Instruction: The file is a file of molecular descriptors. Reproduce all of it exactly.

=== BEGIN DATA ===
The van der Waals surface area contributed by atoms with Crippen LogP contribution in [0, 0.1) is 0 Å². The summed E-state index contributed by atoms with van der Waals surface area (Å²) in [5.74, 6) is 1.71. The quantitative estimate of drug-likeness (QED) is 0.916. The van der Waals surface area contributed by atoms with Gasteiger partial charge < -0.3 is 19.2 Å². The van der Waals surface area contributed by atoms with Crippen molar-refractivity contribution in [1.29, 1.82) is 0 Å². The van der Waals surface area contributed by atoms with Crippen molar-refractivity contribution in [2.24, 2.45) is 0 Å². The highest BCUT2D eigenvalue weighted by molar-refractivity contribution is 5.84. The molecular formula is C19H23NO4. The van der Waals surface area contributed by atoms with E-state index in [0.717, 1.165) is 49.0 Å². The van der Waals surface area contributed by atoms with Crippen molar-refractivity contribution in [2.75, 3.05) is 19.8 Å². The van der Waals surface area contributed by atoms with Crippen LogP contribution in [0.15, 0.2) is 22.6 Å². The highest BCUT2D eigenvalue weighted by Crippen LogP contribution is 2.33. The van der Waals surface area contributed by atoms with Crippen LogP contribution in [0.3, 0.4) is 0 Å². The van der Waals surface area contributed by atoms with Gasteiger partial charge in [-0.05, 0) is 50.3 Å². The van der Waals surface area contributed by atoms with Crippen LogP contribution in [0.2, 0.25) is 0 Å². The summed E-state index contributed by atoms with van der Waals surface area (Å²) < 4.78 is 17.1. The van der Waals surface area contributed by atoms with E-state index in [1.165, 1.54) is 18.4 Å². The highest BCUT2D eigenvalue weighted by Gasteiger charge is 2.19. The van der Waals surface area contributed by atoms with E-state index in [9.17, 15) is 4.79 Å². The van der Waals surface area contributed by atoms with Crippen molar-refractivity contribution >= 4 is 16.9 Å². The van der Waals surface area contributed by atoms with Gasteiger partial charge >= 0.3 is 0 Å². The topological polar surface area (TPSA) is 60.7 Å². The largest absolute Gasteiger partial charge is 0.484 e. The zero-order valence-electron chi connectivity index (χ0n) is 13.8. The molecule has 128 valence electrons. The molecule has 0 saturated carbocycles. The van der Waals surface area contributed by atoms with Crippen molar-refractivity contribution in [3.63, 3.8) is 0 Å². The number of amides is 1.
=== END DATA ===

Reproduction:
The van der Waals surface area contributed by atoms with Crippen LogP contribution in [0, 0.1) is 0 Å². The summed E-state index contributed by atoms with van der Waals surface area (Å²) in [5.74, 6) is 1.71. The quantitative estimate of drug-likeness (QED) is 0.916. The van der Waals surface area contributed by atoms with Gasteiger partial charge < -0.3 is 19.2 Å². The van der Waals surface area contributed by atoms with Crippen molar-refractivity contribution in [1.29, 1.82) is 0 Å². The van der Waals surface area contributed by atoms with Crippen molar-refractivity contribution in [2.24, 2.45) is 0 Å². The highest BCUT2D eigenvalue weighted by molar-refractivity contribution is 5.84. The molecular formula is C19H23NO4. The van der Waals surface area contributed by atoms with E-state index in [0.717, 1.165) is 49.0 Å². The van der Waals surface area contributed by atoms with Crippen molar-refractivity contribution in [2.75, 3.05) is 19.8 Å². The van der Waals surface area contributed by atoms with Crippen LogP contribution in [0.15, 0.2) is 22.6 Å². The highest BCUT2D eigenvalue weighted by Crippen LogP contribution is 2.33. The van der Waals surface area contributed by atoms with Crippen LogP contribution in [0.3, 0.4) is 0 Å². The van der Waals surface area contributed by atoms with Gasteiger partial charge in [-0.05, 0) is 50.3 Å². The van der Waals surface area contributed by atoms with Crippen LogP contribution in [0.2, 0.25) is 0 Å². The summed E-state index contributed by atoms with van der Waals surface area (Å²) < 4.78 is 17.1. The van der Waals surface area contributed by atoms with E-state index in [1.165, 1.54) is 18.4 Å². The highest BCUT2D eigenvalue weighted by Gasteiger charge is 2.19. The van der Waals surface area contributed by atoms with E-state index in [9.17, 15) is 4.79 Å². The van der Waals surface area contributed by atoms with Crippen molar-refractivity contribution >= 4 is 16.9 Å². The van der Waals surface area contributed by atoms with Gasteiger partial charge >= 0.3 is 0 Å². The topological polar surface area (TPSA) is 60.7 Å². The largest absolute Gasteiger partial charge is 0.484 e. The zero-order valence-electron chi connectivity index (χ0n) is 13.8. The molecule has 128 valence electrons. The molecule has 0 saturated carbocycles. The van der Waals surface area contributed by atoms with Crippen molar-refractivity contribution in [3.63, 3.8) is 0 Å². The number of amides is 1.